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On that farm there was a....

As many of you may know (or may have read on the blog), we've submitted a competitive proposal to farm 12 acres of land in Cuyahoga Valley National Park in Ohio (near Cleveland). The Request For Proposals went out this summer for two farms--our choice has a barn, more acreage, and is more secluded--and are due mid-September of 2015. The initial review process will take 30-60 days after that with possible interviews, a lease negotiation, and several formal steps before the winners can occupy the property.

For those not familiar, Cuyahoga Valley National Park is a 20,000 acre national park (the only one in Ohio), located between Cleveland and Akron, and established by the National Park Service to preserve and reclaim the rural landscape near the Cuyahoga River. This includes the Ohio and Erie Canal, prehistoric and Native American artifacts, waterfalls, biking/hiking trails, marshland, historical buildings, and mills. Over 900 plant species are found in the park, as well as 194 species of birds, 91 aquatic macroinvertebrates, 43 fish, 32 mammals, 22 amphibians, and 20 species of reptiles. 2.5 million visitors come to CVNP every year. 

Part of the problem for the NPS in maintaining the rural landscape is the number of old farms within park boundaries falling into disrepair. This is where the Countryside Conservancy steps in. Currently, there are 9 farms...soon to be 11...within the national park and they all offer products grown using sustainable practices and sold directly to consumers. Farms are not required to be organic, but there are incentives in the lease for gaining organic certification. 

The farm we've written our proposal for includes a 4-bedroom, 2.5 bath farmhouse, garage, barn, pond, and is mostly open weeds-to-scrub at the moment. (I believe my research has turned up that it used to be an experimental grazing farm to study meat goats for ethnic markets.) The farm is surrounded by forest, a bike trail, an under-construction mountain bike trail, and has power lines crossing it. It essentially sits on a plateau among some wooded hills. (The other property in this RFP is directly across from the river/canal and has a housing subdivision next to the main field.)

Our plan for the property includes (primarily) pasture-grazed sheep for wool and meat--possibly heritage breed--with a few heritage chickens, beehives, and possibly some single-origin coffee roasting thrown in for good measure. If we get it, I'm sure I'll have plenty to write about our new operation and transitioning to farm life so I'll save specifics for then. But our flock would be mostly grass-fed using electrified paddocks for rotational grazing, movable chicken tractors for the egg layers, and you'd see us a lot at the local farmers market as well as on the internet for our lamb, yarn, honey, and more. Education is another component of winning the lease--they want to see interaction with park guests--so we'd be available for seasonal farm tours and both of us would offer classes at various times...spinning and dyeing, coffee cupping/tasting/roasting, and maybe even bicycle repair. We wear many hats!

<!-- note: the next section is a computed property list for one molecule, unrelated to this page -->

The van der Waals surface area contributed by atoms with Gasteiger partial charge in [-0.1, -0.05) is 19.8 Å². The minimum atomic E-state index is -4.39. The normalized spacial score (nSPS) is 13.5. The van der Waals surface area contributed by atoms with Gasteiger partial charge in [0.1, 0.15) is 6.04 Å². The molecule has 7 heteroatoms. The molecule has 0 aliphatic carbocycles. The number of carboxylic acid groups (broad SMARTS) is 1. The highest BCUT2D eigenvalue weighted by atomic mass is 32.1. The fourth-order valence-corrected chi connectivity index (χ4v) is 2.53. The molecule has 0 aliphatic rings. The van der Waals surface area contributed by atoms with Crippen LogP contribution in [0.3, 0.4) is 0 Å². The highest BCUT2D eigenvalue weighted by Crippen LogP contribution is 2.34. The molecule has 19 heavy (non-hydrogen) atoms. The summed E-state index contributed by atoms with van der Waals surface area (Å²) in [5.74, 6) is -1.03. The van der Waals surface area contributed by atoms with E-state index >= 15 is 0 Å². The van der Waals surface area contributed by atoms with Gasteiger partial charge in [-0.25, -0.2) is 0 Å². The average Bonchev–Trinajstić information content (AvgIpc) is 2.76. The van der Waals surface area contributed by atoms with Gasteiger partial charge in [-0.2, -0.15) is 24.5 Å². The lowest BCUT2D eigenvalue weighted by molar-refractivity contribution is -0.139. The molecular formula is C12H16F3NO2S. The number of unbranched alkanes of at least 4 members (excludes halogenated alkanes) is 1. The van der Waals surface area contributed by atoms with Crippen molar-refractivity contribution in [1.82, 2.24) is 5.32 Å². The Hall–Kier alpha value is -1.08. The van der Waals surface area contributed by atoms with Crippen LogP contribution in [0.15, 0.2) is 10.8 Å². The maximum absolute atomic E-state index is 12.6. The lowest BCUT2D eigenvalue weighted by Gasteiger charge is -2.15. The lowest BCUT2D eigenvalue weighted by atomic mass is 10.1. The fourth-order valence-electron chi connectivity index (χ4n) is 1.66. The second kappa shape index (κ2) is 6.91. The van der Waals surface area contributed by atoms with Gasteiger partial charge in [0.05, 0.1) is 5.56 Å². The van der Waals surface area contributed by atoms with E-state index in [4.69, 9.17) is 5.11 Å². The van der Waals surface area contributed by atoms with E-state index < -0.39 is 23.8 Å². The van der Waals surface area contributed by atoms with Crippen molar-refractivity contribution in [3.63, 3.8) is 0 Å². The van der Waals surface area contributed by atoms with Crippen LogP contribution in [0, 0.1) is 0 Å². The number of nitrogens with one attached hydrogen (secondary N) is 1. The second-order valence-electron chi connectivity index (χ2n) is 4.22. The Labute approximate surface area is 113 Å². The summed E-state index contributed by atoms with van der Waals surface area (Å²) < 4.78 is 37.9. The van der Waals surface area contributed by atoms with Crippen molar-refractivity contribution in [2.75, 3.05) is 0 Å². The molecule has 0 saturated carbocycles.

Honestly, we think we've come up with a business plan that fits pretty well and works. But even if we're not selected, the RFP has gotten us to think carefully about some of the details. Especially with regard to processing, logistics, budget, and whether or not we want to certify...whether that be "humane," "organic," or anything else. The lease is for up to 60 years--with an option to transfer the lease to the kids should they wish--but is also flexible enough to easily get out of it so we're not doomed down a one-way street of agriculture. The Mama would still have to keep her full-time job and would now have a home office even. (Also guest room for visitors, hint, hint to some of you.)

In the end, it's up to the judges (from the National Park Service) to decide whether we're the best, most-sustainable idea for the land. I'm a little biased but think our cute family under a tent at the farmers market selling honey and hand-dyed fiber is just the image people expect of family farming. Yes, we'll be a bit disappointed if it's not us. Though this once-in-a-lifetime opportunity has to be viewed as just that--an unlikely and must-try attempt at a very rare experience only a handful of people will ever get.

From my perspective as the one who has been casually looking at farms and contacting owners for the past couple of years, the NPS is a dream landlord. All the information, photos, and expectations down to the model lease have been available on their website. And the government red tape of getting our procedures or major repairs approved sounds unappealing at first until you realize they're the government and have to come fix the roof if it's leaking. No hiding from tenants for them!

I'm sure you'll hear more about this topic either way...either our frantic good news if we win the right to negotiate or my analysis and more-than-casual interest in who does get the farm if we do not. Stay tuned.

Cross-posted to our farm search blog. 

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